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Arroyo bares energy independence, savings reform package
JPM, Sun Star Manila (7 Aug 2004)

*Villar wants gov't to postpone plan to impose tariff on oil imports

MANILA, PHILIPPINES: PRESIDENT Arroyo Friday said government will convert inactive power plants such as the mothballed Bataan Nuclear Power Plant (BNPP) into gas-fired plants to augment the power supply in Luzon by 2008.

The use of the inactive plants is part of the five-point reform package on energy independence and savings, which Arroyo bared in her speech at the 25th anniversary of the Philippine Rural Electric Cooperatives Association (Philreca) at the Philippine Trade Training Center (PTTC).

The package seeks to attain 60 per cent energy self-sufficiency for the Philippines by 2010.

"Inactive power plants such as Sucat, Limay, Malaya and the Bataan Nuclear Plant should also be converted into gas-fired plants in 2005 to ensure that additional capacity will be in place in Luzon by 2008. Certainly, by the time I step down in 2010," she said.

She said studies from the Asian Development Bank (ADB) and financial and technical advisers showed that the Philippines will need 6,000-megawatt additional generating capacity over the next 10 years to avoid shortages.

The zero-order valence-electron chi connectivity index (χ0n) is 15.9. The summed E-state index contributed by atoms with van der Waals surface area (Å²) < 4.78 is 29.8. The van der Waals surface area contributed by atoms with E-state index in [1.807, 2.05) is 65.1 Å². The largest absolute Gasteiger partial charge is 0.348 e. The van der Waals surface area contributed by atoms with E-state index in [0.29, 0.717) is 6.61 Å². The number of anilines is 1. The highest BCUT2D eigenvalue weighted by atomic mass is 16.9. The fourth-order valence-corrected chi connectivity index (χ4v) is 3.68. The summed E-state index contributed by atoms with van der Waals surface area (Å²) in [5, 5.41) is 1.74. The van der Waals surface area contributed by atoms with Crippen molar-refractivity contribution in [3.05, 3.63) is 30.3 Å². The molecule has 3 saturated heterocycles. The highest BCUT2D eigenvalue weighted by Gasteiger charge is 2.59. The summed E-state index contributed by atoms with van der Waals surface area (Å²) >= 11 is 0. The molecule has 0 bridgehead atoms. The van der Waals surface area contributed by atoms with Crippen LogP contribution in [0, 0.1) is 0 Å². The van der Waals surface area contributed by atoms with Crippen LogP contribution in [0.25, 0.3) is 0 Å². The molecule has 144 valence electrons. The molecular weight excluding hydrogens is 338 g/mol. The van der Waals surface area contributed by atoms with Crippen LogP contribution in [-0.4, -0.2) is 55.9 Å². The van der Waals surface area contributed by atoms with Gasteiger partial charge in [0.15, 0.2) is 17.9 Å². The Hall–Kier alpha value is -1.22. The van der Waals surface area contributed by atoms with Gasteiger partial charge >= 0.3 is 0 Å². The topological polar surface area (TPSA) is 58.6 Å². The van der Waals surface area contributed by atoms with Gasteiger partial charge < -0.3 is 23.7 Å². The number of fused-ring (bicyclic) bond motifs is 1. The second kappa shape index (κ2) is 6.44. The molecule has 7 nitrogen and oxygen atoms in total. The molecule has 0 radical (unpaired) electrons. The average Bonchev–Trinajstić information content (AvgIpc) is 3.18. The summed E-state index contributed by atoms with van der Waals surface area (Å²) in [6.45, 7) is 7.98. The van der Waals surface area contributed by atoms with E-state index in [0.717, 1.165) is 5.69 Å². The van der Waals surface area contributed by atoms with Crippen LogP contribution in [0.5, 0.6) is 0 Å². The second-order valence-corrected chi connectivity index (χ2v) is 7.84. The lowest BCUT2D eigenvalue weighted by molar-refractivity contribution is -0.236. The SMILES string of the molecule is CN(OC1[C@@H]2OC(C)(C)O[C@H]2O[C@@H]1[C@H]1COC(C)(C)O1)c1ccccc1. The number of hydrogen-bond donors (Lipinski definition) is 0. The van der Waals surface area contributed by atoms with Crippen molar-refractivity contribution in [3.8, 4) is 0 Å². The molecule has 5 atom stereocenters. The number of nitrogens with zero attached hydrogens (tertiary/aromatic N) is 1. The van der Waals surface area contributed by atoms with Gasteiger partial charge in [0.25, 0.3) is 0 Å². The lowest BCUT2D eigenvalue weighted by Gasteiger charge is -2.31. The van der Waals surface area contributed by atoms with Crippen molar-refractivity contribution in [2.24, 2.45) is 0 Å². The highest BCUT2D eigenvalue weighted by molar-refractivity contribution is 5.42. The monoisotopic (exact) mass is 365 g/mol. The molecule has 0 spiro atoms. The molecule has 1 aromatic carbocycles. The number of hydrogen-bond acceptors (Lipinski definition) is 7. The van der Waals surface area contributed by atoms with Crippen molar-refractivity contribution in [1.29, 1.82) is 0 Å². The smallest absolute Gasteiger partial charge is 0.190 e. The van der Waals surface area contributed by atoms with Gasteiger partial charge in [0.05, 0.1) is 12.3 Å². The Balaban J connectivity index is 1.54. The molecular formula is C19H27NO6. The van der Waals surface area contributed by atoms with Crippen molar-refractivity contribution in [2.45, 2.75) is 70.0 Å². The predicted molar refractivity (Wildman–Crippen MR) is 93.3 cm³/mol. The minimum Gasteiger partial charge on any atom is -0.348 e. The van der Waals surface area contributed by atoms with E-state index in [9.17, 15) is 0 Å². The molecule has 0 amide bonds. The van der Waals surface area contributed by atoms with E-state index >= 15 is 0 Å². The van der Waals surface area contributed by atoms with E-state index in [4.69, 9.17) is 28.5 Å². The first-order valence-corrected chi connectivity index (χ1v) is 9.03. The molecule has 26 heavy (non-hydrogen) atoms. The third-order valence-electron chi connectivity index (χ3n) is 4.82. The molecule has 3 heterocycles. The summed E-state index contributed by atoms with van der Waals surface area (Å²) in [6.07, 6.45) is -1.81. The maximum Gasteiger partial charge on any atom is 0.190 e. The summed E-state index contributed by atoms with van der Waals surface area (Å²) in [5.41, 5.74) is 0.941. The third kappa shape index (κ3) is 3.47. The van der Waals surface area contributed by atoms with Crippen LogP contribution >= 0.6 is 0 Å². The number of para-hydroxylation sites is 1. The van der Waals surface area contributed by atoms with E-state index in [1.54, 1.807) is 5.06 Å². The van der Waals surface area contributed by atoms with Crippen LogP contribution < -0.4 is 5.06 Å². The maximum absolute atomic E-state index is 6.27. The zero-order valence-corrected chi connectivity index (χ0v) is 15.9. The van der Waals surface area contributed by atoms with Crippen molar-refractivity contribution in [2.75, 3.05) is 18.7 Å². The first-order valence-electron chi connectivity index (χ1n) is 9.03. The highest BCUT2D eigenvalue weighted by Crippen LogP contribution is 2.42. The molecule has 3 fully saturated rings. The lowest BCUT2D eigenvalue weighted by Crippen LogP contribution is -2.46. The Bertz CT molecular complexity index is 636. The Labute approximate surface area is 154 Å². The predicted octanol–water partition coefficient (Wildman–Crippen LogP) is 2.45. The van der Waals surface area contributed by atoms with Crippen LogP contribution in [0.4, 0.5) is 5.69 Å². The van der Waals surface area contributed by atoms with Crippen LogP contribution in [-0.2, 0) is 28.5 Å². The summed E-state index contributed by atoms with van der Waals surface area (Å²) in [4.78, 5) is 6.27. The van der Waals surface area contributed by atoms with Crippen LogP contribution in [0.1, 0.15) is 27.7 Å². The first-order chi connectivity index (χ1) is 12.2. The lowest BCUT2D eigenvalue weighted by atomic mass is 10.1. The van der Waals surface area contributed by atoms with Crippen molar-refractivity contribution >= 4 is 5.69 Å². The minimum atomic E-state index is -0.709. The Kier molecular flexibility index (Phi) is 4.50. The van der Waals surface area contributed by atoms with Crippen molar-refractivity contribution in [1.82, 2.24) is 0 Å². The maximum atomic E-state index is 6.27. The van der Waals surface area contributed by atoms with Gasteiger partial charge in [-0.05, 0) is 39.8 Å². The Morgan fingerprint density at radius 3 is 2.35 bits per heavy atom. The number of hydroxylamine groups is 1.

But the same studies showed that the country will need P400 billion to finance the power plants and their transmission and distribution systems.

She said government must act now because it takes three years lead-time from planning to construction to operation to establish a power plant.

Arroyo said the power sector must be reformed because the country cannot afford to be saddled by the billions of debts that has been incurred and continues to be incurred by the National Power Corp. (Napocor).

She said the country needs an energy reform package "because we've always been dependent on imported energy and therefore vulnerable of vagaries of global politics and economics, particularly events bearing on oil supply such as war, terrorism and currency fluctuations. We should not be held hostage to these conditions."

She said the Power Sector Assets and Liabilities Management Corp. (Psalm) and the Department of Energy (DOE) will speed up the privatization of at least 70 per cent of the generating assets in Luzon and the Visayas by 2005. She said she would like the opening of at least 10 island provinces to private sector participation.

Arroyo's five-point reform package on energy independence and savings involve: